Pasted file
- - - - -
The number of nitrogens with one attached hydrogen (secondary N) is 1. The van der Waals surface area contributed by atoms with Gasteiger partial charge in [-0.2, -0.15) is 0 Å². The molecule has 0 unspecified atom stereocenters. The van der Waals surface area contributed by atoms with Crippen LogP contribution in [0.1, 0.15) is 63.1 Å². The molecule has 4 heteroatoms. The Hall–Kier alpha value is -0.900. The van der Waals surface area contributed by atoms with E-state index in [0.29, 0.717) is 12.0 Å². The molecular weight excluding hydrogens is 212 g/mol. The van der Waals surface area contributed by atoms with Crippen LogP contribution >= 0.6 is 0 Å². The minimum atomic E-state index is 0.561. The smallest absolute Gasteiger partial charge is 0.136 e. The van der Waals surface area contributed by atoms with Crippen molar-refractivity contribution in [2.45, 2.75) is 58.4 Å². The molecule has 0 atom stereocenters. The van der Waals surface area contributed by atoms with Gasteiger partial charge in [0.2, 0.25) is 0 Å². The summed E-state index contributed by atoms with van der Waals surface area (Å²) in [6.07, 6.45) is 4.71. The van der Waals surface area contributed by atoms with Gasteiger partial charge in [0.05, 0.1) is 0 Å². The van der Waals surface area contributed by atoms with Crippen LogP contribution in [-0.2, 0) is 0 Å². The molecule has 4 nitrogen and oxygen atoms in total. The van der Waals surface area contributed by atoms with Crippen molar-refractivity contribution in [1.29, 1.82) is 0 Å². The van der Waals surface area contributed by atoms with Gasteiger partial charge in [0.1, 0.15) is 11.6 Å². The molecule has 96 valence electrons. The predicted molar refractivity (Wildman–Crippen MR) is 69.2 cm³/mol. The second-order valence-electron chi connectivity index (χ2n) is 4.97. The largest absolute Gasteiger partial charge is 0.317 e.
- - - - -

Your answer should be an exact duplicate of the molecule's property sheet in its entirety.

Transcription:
The number of nitrogens with one attached hydrogen (secondary N) is 1. The van der Waals surface area contributed by atoms with Gasteiger partial charge in [-0.2, -0.15) is 0 Å². The molecule has 0 unspecified atom stereocenters. The van der Waals surface area contributed by atoms with Crippen LogP contribution in [0.1, 0.15) is 63.1 Å². The molecule has 4 heteroatoms. The Hall–Kier alpha value is -0.900. The van der Waals surface area contributed by atoms with E-state index in [0.29, 0.717) is 12.0 Å². The molecular weight excluding hydrogens is 212 g/mol. The van der Waals surface area contributed by atoms with Crippen LogP contribution >= 0.6 is 0 Å². The minimum atomic E-state index is 0.561. The smallest absolute Gasteiger partial charge is 0.136 e. The van der Waals surface area contributed by atoms with Crippen molar-refractivity contribution in [2.45, 2.75) is 58.4 Å². The molecule has 0 atom stereocenters. The van der Waals surface area contributed by atoms with Gasteiger partial charge in [0.2, 0.25) is 0 Å². The summed E-state index contributed by atoms with van der Waals surface area (Å²) in [6.07, 6.45) is 4.71. The van der Waals surface area contributed by atoms with Gasteiger partial charge in [0.05, 0.1) is 0 Å². The van der Waals surface area contributed by atoms with Crippen LogP contribution in [-0.2, 0) is 0 Å². The molecule has 4 nitrogen and oxygen atoms in total. The van der Waals surface area contributed by atoms with Crippen molar-refractivity contribution in [1.29, 1.82) is 0 Å². The van der Waals surface area contributed by atoms with Gasteiger partial charge in [0.1, 0.15) is 11.6 Å². The molecule has 96 valence electrons. The predicted molar refractivity (Wildman–Crippen MR) is 69.2 cm³/mol. The second-order valence-electron chi connectivity index (χ2n) is 4.97. The largest absolute Gasteiger partial charge is 0.317 e.